Fabless communications chip giant Qualcomm has upgraded its Snapdragon 200 processor range aimed at entry-level smartphones with the introduction of a dual- and quad-core devices in 28-nm manufacturing process technology.
Although Qualcomm is recognized as the market leader in smartphone application processors with more than 40 percent market share, it is thought to be hurting under competition from the likes of MediaTek and Spreadtrum at the low end.
Qualcomm's profit fell below expectations in its second quarter financial results and this was thought to be due to intense competition in China and emerging markets that are rapidly adopting smartphones but at lower price points than prestige models.
The original Snapdragon 200s were implemented in 45-nm CMOS and based on quad-core Cortex-A5 cores licensed from ARM and specified to operate at up to 1.4-GHz clock frequency. The 28-nm upgrade is based on Cortex-A7 "little" processors specified to operate at up to 1.2-GHz. Qualcomm said the 28-nm upgrade feature key modem technologies that are important in China and emerging regions, including support for HSPA+ at up to 21 Mbps download speed and TD-SCDMA.
Qualcomm has also upgraded the graphics from Adreno 203 to Adreno 302 although it supports the same 720p display resolution. The processors will have support for dual cameras, with an 8 megapixel rear-facing camera and up to a 5 megapixel front-facing one, as well as feature a single platform for all SIM variants Qualcomm will be release Qualcomm Reference Designs which provide the basics of a mobile phone with customization options, support for testing and acceptance by regional operators and for access to hardware components suppliers and application developers.
To date more than 40 equipment makers have used the Qualcomm QRD program to launch more than 250 products in 17 countries, Qualcomm said.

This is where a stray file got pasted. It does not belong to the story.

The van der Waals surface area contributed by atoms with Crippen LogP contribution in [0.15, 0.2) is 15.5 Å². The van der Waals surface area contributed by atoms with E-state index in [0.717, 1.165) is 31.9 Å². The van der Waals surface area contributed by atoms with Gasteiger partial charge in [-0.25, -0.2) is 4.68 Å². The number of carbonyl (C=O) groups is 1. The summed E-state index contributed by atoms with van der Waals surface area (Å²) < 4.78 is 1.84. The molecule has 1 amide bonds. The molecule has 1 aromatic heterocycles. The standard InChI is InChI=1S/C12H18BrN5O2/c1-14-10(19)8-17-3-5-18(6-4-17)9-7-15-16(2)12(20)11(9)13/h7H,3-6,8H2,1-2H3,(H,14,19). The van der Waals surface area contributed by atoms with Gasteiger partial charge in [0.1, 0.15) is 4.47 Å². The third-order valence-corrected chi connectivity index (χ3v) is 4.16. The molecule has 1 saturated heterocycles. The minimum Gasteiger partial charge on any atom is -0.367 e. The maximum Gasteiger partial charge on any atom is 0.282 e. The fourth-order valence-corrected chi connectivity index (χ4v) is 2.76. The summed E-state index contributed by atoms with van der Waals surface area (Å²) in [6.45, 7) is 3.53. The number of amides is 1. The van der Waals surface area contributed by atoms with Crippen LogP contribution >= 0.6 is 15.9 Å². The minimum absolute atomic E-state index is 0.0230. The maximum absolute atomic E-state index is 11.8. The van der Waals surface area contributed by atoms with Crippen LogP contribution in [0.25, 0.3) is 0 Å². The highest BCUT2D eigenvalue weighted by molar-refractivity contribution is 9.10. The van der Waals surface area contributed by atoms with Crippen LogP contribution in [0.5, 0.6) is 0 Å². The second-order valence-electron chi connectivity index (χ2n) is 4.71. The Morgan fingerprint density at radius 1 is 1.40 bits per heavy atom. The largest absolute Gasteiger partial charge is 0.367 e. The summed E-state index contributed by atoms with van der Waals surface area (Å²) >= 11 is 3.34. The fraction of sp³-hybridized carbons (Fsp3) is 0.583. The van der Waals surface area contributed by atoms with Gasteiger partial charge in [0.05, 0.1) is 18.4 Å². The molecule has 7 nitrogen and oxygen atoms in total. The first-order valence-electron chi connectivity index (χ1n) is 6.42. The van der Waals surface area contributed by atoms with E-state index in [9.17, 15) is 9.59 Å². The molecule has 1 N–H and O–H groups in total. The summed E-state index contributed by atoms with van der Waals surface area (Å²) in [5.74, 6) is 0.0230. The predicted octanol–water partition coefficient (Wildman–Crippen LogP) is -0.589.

"We are excited to offer our customers the broadest range of 3G technologies and superior performance and power-efficiency, enabling them to deliver a wide range of innovative smartphones for the high-volume segment," said Jeff Lorbeck, senior vice president of product management, Qualcomm Technologies Inc., in a statement.
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Seems to be a catchup move but given Qualcomm's past successes, this may be a winner. The high end smart phone market is saturated any way so it is inevitable for the chip makers to look else where.
Qualcomm's competitors are not Tencent, Baidu, or Qihoo 360. First, those companies are not really big players in the smartphone market, they are much smaller than Huawei and ZTE. Second, they are phone makers, not chip makers. Qualcomm's real competitors are Spectrum, Mediatek, RockChip and AllWinner, they make and sell much more low-end 3G chips and ARM-based MPUs than Qualcomm in China.
A number of Chinese Internet companies started to tap into the smartphone market this year, a move that will further stir up competition in the sector.
Tencent Holdings Ltd released six smartphone models targeting student customers. Baidu Inc, China's most-used search engine, introduced two smartphone models running on its self-developed mobile operating system.
Qihoo 360 Technology, an anti-virus company, teamed up with three manufacturers including the nation's home appliance giant Haier Group to offer new models to the market. "As an Internet company, Qihoo has more than 100 million users and we are good at online marketing. Both of our specialties can help mobile phone makers explore the market and boost sales," said Zhou Hongyi, chief executive officer of Qihoo 360.
Almost all the devices provided by the Web companies were priced lower than 2,000 yuan ($314), less than half the price of an iPhone 4S.
"The competition in the low-end market is poised to grow as more businesses enter it and telecommunication carriers start to cut subsidies to lower-end smartphone makers," said Hao from the academy of telecomunication research.
David Patterson, known for his pioneering research that led to RAID, clusters and more, is part of a team at UC Berkeley that recently made its RISC-V processor architecture an open source hardware offering. We talk with Patterson and one of his colleagues behind the effort about the opportunities they see, what new kinds of designs they hope to enable and what it means for today’s commercial processor giants such as Intel, ARM and Imagination Technologies.